Business Planning

Example SWOT Analysis
Example SWOT Analysis from the USDA Risk Management Agency


No matter where you are in your farm business endeavor, either new or experienced, and no matter what type of business you operate, having a business plan in place helps you think objectively about your business and establish short and long-term goals, with specific strategies for managing financial, operational and human resource aspects of your farm business. You may construct a business plan as a proactive approach to starting your farm business, or you may develop a plan to help you transition into a new production system or expand on your existing operation. An excellent resource for learning about the components of a good business plan is the Sustainable Agriculture Research and Education (SARE) publication Building a Sustainable Business.

Before you begin developing your farm business plan, it’s important to take some time to consider lifestyle changes that may come with a career in farming. The USDA New Farmers webpage is a great resource for new and beginning farmers and they pose the following questions for those interested in a career in farming:

  • Have you considered the economies of seasonal earnings?
  • Are you able to take on the physical rigors of the job?
  • Can you learn to make do and fix things yourself?
  • Can you handle setbacks with determination?
  • Are you prepared to work long hours, including weekends, early mornings, and late nights?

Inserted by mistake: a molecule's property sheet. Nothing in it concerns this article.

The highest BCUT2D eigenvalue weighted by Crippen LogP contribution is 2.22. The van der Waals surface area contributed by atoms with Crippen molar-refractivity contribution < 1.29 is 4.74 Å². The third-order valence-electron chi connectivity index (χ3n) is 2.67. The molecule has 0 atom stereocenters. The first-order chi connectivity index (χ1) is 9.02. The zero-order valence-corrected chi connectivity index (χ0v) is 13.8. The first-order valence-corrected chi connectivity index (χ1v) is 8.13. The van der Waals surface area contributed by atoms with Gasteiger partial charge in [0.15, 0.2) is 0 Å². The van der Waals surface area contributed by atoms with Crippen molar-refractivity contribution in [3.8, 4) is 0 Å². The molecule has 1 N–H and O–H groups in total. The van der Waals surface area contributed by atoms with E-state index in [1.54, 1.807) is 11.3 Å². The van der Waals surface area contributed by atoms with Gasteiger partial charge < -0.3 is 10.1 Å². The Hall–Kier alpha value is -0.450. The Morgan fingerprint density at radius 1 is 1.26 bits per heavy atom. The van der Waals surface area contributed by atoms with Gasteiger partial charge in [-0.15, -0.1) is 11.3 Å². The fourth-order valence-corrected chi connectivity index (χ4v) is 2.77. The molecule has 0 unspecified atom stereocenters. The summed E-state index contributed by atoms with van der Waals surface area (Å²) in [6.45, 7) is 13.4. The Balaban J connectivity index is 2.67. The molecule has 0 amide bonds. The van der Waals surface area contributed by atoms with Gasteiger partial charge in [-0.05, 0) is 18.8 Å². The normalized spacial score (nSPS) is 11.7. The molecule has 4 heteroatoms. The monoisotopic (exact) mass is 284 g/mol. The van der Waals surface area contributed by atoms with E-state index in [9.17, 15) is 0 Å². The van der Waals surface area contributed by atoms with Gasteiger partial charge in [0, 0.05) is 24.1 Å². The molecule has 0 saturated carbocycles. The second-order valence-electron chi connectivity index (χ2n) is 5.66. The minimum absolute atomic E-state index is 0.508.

• Do you have the support of your partner or family? How will this decision impact your children?
  • Do you have the patience to start a career with a steep learning curve and a long road to finally getting established?

Once you have carefully thought through these considerations, it’s time to make your business plan that will serve as a guide for your current and future farm business. A few important topics to include in your business plan are suggested below. These topics are taken from an online resource called AgPlan, which offers a more extensive framework for developing your business plan.

Executive Summary

  • Give an overview of your farm business including current location, acreage, land use history, and your plans for the future of the business.
  • What facilities and equipment do you currently have available?
  • Is your farm business a sole proprietorship, partnership, corporation, cooperative, or LLC?


  • What are you producing and how much do you produce? Do you need to comply with certain regulations or obtain any permits? See our section about Licenses & Regulations for more information.
  • Think about the risks of farming - what potential risks exist and how can you make sure you are prepared for them? Using a simple SWOT analysis can be a helpful way to begin fleshing out the main ideas of your business plan. A SWOT analysis helps you analyze the strengths, weaknesses, opportunities, and threats that may affect your farm business.
  • Will you have any employees? How will you manage personnel issues? See our section on Human Resources for more information.


  • What market avenue will you choose for selling your product?
  • Who is your customer base and how will you advertise to reach them?
  • How will you determine the price of your product?
  • See our Marketing section for more information on addressing these questions.


  • How do you plan on financing your business?
  • How will you manage your budget?
  • Should there come a time, how will you manage the transition of your business to someone else?
  • How will you keep records of your finances? See our Finances & Recordkeeping section for more information.  

Resources to Help You Get Started Building Your Business Plan

If you are looking for additional information on business planning, please see our Resources page to find other publications and useful tools.